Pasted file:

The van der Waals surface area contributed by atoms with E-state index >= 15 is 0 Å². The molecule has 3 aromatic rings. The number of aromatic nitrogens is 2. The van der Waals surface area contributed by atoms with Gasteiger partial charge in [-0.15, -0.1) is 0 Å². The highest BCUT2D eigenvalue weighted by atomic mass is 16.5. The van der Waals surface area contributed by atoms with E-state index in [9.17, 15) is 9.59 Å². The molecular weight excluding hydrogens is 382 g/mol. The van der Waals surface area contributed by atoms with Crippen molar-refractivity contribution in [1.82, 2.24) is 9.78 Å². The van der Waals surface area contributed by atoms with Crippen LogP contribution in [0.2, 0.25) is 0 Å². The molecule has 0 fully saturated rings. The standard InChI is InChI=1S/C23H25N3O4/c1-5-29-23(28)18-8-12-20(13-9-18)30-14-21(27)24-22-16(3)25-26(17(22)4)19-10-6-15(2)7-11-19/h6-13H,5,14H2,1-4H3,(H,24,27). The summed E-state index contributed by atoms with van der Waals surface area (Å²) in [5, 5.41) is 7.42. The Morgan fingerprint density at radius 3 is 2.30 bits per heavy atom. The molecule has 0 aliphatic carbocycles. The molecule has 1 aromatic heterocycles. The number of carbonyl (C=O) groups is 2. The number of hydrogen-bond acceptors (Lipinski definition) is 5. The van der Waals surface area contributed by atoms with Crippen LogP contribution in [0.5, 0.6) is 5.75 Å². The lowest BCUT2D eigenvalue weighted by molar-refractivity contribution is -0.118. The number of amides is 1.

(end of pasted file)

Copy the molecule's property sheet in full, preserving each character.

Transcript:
The van der Waals surface area contributed by atoms with E-state index >= 15 is 0 Å². The molecule has 3 aromatic rings. The number of aromatic nitrogens is 2. The van der Waals surface area contributed by atoms with Gasteiger partial charge in [-0.15, -0.1) is 0 Å². The highest BCUT2D eigenvalue weighted by atomic mass is 16.5. The van der Waals surface area contributed by atoms with E-state index in [9.17, 15) is 9.59 Å². The molecular weight excluding hydrogens is 382 g/mol. The van der Waals surface area contributed by atoms with Crippen molar-refractivity contribution in [1.82, 2.24) is 9.78 Å². The van der Waals surface area contributed by atoms with Crippen LogP contribution in [0.2, 0.25) is 0 Å². The molecule has 0 fully saturated rings. The standard InChI is InChI=1S/C23H25N3O4/c1-5-29-23(28)18-8-12-20(13-9-18)30-14-21(27)24-22-16(3)25-26(17(22)4)19-10-6-15(2)7-11-19/h6-13H,5,14H2,1-4H3,(H,24,27). The summed E-state index contributed by atoms with van der Waals surface area (Å²) in [5, 5.41) is 7.42. The Morgan fingerprint density at radius 3 is 2.30 bits per heavy atom. The molecule has 0 aliphatic carbocycles. The molecule has 1 aromatic heterocycles. The number of carbonyl (C=O) groups is 2. The number of hydrogen-bond acceptors (Lipinski definition) is 5. The van der Waals surface area contributed by atoms with Crippen LogP contribution in [0.5, 0.6) is 5.75 Å². The lowest BCUT2D eigenvalue weighted by molar-refractivity contribution is -0.118. The number of amides is 1.